The Rust Programming Language
This is the main source code repository for Rust. It contains the compiler, standard library, and documentation.
Building from Source
Make sure you have installed the dependencies:
g++4.7 or later or
python2.7 (but not 3.x)
make3.81 or later
cmake3.4.3 or later
Clone the source with
$ git clone https://github.com/rust-lang/rust.git $ cd rust
Build and install:
$ ./configure $ make && sudo make install
Note: Install locations can be adjusted by passing a
configure. Various other options are also supported – pass
--helpfor more information on them.
sudo make installwill place several programs into
rustc, the Rust compiler, and
rustdoc, the API-documentation tool. This install does not include Cargo, Rust's package manager, which you may also want to build.
Building on Windows
There are two prominent ABIs in use on Windows: the native (MSVC) ABI used by Visual Studio, and the GNU ABI used by the GCC toolchain. Which version of Rust you need depends largely on what C/C++ libraries you want to interoperate with: for interop with software produced by Visual Studio use the MSVC build of Rust; for interop with GNU software built using the MinGW/MSYS2 toolchain use the GNU build.
MSYS2 can be used to easily build Rust on Windows:
Grab the latest MSYS2 installer and go through the installer.
mingw64_shell.batfrom wherever you installed MSYS2 (i.e.
C:\msys64), depending on whether you want 32-bit or 64-bit Rust. (As of the latest version of MSYS2 you have to run
msys2_shell.cmd -mingw64from the command line instead)
From this terminal, install the required tools:
# Update package mirrors (may be needed if you have a fresh install of MSYS2) $ pacman -Sy pacman-mirrors # Install build tools needed for Rust. If you're building a 32-bit compiler, # then replace "x86_64" below with "i686". If you've already got git, python, # or CMake installed and in PATH you can remove them from this list. Note # that it is important that you do **not** use the 'python2' and 'cmake' # packages from the 'msys2' subsystem. The build has historically been known # to fail with these packages. $ pacman -S git \ make \ diffutils \ tar \ mingw-w64-x86_64-python2 \ mingw-w64-x86_64-cmake \ mingw-w64-x86_64-gcc
Navigate to Rust's source code (or clone it), then configure and build it:
$ ./configure $ make && make install
MSVC builds of Rust additionally require an installation of Visual Studio 2013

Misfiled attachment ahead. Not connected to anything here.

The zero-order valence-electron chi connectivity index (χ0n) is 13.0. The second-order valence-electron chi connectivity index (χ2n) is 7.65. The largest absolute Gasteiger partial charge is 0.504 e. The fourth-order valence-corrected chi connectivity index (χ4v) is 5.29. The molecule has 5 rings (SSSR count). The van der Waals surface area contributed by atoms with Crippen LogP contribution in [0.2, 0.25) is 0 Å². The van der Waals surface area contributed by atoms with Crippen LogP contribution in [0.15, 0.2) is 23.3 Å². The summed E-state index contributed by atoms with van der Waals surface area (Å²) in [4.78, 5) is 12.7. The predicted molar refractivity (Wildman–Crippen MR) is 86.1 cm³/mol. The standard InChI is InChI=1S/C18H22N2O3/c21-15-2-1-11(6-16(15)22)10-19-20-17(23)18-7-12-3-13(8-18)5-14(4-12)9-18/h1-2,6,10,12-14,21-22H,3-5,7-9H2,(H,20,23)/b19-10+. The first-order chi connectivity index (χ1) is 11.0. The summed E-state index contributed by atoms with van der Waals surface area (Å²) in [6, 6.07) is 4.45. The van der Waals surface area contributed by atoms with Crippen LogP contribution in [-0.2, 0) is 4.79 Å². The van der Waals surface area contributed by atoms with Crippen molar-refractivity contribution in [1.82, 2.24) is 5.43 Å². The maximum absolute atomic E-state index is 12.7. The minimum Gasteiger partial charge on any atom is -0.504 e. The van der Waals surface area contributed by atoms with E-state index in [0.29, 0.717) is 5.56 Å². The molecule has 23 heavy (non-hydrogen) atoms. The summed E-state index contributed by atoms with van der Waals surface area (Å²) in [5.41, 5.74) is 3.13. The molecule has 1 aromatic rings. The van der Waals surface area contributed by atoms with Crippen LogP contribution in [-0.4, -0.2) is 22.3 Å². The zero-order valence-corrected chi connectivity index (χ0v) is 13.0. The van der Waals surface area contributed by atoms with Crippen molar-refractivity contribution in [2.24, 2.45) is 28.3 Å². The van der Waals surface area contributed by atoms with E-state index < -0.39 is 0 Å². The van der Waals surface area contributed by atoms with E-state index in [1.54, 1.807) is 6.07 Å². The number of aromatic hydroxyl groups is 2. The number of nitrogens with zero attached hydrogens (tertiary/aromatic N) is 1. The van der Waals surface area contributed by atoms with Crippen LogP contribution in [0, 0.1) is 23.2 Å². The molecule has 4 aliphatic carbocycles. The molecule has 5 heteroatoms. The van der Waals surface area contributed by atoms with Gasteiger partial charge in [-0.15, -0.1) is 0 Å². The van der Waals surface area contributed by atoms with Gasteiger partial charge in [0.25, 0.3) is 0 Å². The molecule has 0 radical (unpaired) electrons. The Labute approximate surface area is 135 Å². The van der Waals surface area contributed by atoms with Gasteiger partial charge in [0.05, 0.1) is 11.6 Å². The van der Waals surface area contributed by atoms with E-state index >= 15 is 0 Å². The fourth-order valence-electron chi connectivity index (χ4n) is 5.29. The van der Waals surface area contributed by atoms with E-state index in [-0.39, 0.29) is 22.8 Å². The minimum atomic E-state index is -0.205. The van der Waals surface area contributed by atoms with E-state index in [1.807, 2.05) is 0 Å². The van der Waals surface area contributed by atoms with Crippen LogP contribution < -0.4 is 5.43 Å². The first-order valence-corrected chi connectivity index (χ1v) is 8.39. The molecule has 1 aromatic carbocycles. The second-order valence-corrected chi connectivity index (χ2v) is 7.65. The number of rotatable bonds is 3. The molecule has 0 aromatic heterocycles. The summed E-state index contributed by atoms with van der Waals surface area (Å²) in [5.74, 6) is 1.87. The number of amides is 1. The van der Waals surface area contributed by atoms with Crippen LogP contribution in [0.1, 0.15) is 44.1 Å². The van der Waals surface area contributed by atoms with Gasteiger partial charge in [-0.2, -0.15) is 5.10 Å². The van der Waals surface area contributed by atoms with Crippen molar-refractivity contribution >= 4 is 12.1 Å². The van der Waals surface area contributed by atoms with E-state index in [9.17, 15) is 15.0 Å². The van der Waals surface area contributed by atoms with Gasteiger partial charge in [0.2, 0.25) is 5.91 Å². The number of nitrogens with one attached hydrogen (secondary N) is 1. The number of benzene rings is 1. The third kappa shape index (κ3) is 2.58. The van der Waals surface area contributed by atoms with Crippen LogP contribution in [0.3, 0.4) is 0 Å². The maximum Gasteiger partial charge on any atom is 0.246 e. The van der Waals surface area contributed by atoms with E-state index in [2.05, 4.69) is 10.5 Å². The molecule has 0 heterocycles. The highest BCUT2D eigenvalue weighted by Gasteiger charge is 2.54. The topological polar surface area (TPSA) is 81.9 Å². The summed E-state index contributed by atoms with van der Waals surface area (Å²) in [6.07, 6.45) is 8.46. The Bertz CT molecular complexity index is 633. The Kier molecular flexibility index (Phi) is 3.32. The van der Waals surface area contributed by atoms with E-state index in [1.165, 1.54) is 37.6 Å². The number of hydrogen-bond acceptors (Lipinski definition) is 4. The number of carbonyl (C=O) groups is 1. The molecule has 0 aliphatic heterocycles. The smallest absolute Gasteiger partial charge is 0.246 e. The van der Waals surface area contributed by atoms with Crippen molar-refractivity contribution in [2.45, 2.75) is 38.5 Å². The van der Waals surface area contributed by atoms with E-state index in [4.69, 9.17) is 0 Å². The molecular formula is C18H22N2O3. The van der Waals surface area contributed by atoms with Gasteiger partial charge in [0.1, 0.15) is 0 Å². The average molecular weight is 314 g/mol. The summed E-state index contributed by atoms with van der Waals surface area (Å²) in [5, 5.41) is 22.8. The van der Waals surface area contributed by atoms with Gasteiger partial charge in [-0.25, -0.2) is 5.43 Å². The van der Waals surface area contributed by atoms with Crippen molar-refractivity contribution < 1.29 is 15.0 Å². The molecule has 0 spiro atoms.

(or later) so
rustc can use its linker. Make sure to check the “C++ tools”
With these dependencies installed, you can build the compiler in a
> python x.py build
If you're running inside of an msys shell, however, you can run:
$ ./configure --build=x86_64-pc-windows-msvc $ make && make install
Currently building Rust only works with some known versions of Visual Studio. If you have a more recent version installed the build system doesn't understand then you may need to force rustbuild to use an older version. This can be done by manually calling the appropriate vcvars file before running the bootstrap.
CALL "C:\Program Files (x86)\Microsoft Visual Studio 14.0\VC\bin\amd64\vcvars64.bat" python x.py build
If you’d like to build the documentation, it’s almost the same:
$ ./configure $ make docs
The generated documentation will appear in a top-level
created by the
Since the Rust compiler is written in Rust, it must be built by a precompiled "snapshot" version of itself (made in an earlier state of development). As such, source builds require a connection to the Internet, to fetch snapshots, and an OS that can execute the available snapshot binaries.
Snapshot binaries are currently built and tested on several platforms:
|Platform / Architecture||x86||x86_64|
|Windows (7, 8, Server 2008 R2)||✓||✓|
|Linux (2.6.18 or later)||✓||✓|
|OSX (10.7 Lion or later)||✓||✓|
You may find that other platforms work, but these are our officially supported build environments that are most likely to work.
Rust currently needs between 600MiB and 1.5GiB to build, depending on platform. If it hits swap, it will take a very long time to build.
There is more advice about hacking on Rust in CONTRIBUTING.md.
The Rust community congregates in a few places:
- Stack Overflow - Direct questions about using the language.
- users.rust-lang.org - General discussion and broader questions.
- /r/rust - News and general discussion.
To contribute to Rust, please see CONTRIBUTING.
Rust has an IRC culture and most real-time collaboration happens in a variety of channels on Mozilla's IRC network, irc.mozilla.org. The most popular channel is #rust, a venue for general discussion about Rust. And a good place to ask for help would be #rust-beginners.
Rust is primarily distributed under the terms of both the MIT license and the Apache License (Version 2.0), with portions covered by various BSD-like licenses.